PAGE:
The Budapest School of Psychoanalysis brings together a collection of expertly written pieces on the influence of the Budapest (Ferenczi) conception of analytic theory and practice on the evolution of psychoanalysis. It touches on major figures Sándor Ferenczi and Michael Balint whilst concurrently...
Edited By Antonella Ivaldi
May 23, 2016
Treating Dissociative and Personality Disorders draws on major theorists and the very latest research to help formulate and introduce the Relational/Multi-Motivational Therapeutic Approach (REMOTA), a new model for treating such patients within a clinical psychoanalytic setting. Supported by her ...
By Fredric N. Busch, Larry S. Sandberg
September 11, 2014
Over the past two decades, the use of medication combined with psychotherapy or psychoanalysis has shifted from an infrequent occurrence to common practice. Concurrently, attitudes toward medication have changed from viewing this intervention as disruptive or as a last resort to a welcome aid in ...
By Donna M. Orange, George E. Atwood, Robert D. Stolorow
September 01, 2001
From an overview of the basic principles of intersubjectivity theory, Orange, Atwood, and Stolorow proceed to contextualist critiques of the concept of psychoanalytic technique and of the myth of analytic neutrality. They then examine the intersubjective contexts of extreme states of psychological ...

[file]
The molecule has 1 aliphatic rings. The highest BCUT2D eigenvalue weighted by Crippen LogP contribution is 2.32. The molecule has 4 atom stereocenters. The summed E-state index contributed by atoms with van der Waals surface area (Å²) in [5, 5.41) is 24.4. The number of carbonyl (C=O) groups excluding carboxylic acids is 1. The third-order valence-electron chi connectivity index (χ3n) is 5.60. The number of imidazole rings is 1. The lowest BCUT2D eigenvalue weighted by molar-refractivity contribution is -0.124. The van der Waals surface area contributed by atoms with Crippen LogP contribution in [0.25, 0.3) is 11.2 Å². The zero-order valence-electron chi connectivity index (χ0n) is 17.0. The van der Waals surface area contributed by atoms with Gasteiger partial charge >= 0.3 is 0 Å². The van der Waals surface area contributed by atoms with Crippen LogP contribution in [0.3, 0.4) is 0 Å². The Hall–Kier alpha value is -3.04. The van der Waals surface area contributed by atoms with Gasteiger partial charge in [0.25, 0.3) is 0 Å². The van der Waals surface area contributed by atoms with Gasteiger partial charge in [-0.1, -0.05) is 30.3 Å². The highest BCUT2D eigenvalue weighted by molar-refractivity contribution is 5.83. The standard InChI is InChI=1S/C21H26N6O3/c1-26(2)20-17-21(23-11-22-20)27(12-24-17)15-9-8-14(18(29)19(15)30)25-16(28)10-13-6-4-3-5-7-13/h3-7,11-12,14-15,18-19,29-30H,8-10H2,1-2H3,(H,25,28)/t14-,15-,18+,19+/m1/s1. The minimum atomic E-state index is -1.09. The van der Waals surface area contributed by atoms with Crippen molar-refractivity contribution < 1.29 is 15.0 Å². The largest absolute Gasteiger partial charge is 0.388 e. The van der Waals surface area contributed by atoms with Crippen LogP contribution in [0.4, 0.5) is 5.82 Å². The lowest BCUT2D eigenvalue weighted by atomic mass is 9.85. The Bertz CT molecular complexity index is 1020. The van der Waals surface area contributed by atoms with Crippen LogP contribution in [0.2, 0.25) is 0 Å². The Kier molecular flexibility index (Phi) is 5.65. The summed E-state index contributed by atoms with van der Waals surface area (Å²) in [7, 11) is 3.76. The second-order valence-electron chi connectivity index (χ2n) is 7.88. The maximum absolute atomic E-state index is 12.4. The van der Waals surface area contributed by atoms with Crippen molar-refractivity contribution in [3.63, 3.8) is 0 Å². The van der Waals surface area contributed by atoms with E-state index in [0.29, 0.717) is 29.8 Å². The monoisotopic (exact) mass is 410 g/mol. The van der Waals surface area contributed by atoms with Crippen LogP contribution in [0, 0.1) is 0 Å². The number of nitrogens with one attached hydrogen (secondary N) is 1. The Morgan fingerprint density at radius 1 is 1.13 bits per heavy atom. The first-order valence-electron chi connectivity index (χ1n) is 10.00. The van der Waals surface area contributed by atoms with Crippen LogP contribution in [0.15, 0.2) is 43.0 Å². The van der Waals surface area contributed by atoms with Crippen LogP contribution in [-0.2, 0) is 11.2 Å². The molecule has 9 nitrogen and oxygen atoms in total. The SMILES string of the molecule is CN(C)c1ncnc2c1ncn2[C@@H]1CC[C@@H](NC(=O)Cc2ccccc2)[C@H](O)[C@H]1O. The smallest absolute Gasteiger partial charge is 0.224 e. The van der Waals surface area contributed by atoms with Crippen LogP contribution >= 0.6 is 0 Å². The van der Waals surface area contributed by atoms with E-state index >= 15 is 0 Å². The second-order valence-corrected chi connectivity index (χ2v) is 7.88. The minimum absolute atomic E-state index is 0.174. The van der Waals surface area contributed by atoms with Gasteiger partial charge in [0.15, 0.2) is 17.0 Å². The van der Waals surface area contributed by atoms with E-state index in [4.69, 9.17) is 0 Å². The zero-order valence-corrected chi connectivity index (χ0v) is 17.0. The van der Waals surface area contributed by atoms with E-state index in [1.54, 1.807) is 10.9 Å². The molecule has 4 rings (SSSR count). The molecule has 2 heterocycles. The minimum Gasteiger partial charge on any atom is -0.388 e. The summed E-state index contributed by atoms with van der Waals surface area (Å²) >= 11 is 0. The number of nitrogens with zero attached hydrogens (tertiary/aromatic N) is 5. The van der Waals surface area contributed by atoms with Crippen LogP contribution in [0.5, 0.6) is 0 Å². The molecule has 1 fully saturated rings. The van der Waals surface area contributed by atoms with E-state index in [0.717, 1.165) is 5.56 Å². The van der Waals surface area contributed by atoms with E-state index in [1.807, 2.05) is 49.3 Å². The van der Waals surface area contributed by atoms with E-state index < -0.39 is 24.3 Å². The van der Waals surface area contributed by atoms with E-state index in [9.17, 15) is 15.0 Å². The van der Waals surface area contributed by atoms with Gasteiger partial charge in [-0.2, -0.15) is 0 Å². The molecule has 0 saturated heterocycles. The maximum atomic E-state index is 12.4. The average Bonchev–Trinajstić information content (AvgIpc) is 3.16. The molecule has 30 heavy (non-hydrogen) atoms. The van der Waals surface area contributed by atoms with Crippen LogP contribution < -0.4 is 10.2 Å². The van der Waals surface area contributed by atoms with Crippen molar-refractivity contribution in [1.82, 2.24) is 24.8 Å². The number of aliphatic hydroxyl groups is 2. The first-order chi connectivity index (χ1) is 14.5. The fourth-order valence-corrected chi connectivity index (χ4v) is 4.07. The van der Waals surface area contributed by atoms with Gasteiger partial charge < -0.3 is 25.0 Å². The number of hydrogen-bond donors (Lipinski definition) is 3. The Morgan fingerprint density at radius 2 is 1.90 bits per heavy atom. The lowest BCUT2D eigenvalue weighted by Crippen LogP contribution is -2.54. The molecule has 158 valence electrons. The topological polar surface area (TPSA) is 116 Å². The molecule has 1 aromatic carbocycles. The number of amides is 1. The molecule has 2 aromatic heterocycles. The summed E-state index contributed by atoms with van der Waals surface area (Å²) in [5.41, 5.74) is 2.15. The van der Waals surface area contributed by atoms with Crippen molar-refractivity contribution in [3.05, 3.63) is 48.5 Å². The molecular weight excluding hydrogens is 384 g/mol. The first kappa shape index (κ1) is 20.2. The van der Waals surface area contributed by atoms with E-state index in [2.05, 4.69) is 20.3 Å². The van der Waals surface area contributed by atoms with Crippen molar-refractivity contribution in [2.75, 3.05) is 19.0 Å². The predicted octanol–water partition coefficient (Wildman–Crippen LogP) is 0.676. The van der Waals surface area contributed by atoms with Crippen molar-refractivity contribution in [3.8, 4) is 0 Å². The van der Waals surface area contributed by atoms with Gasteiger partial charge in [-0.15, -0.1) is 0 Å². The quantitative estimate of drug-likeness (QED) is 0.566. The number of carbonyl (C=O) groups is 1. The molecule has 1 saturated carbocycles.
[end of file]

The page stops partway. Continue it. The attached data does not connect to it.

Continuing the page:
By Judith G. Teicholz
December 01, 2001
In Kohut, Loewald, and the Postmoderns, Judith Teicholz, using the contemporary critique of Kohut and Loewald as a touchstone of inquiry into the current status of psychoanalysis, focuses on a select group of postmodern theorists whose recent writings comprise a questioning subtext to Kohut's and ...
By Robert D. Stolorow
April 15, 2011
Stolorow and his collaborators' post-Cartesian psychoanalytic perspective – intersubjective-systems theory – is a phenomenological contextualism that illuminates worlds of emotional experience as they take form within relational contexts. After outlining the evolution and basic ideas of this ...
By Joseph D. Lichtenberg, Frank M. Lachmann, James L. Fosshage
October 01, 2015
In psychoanalysis, enlivenment is seen as residing in a sense of self, and this sense of self is drawn from and shaped by lived experience. Enlivening the Self: The First Year, Clinical Enrichment, and the Wandering Mind describes the vitalizing and enrichment of self-experience throughout the life...
Edited By Adele Tutter, Léon Wurmser
October 07, 2015
Grief and its Transcendence: Memory, Identity, Creativity is a landmark contribution that provides fresh insights into the experience and process of mourning. It includes fourteen original essays by pre-eminent psychoanalysts, historians, classicists, theologians, architects, art-historians and ...
Edited By Linda Gunsberg, Sandra Hershberg
October 05, 2015
Psychoanalytic Theory, Research and Clinical Practice: Reading Joseph D. Lichtenberg explores both Lichtenberg’s psychoanalytic theoretical contributions and innovations in clinical technique, and how these have influenced the work of other psychoanalysts and researchers. Lichtenberg’s approach ...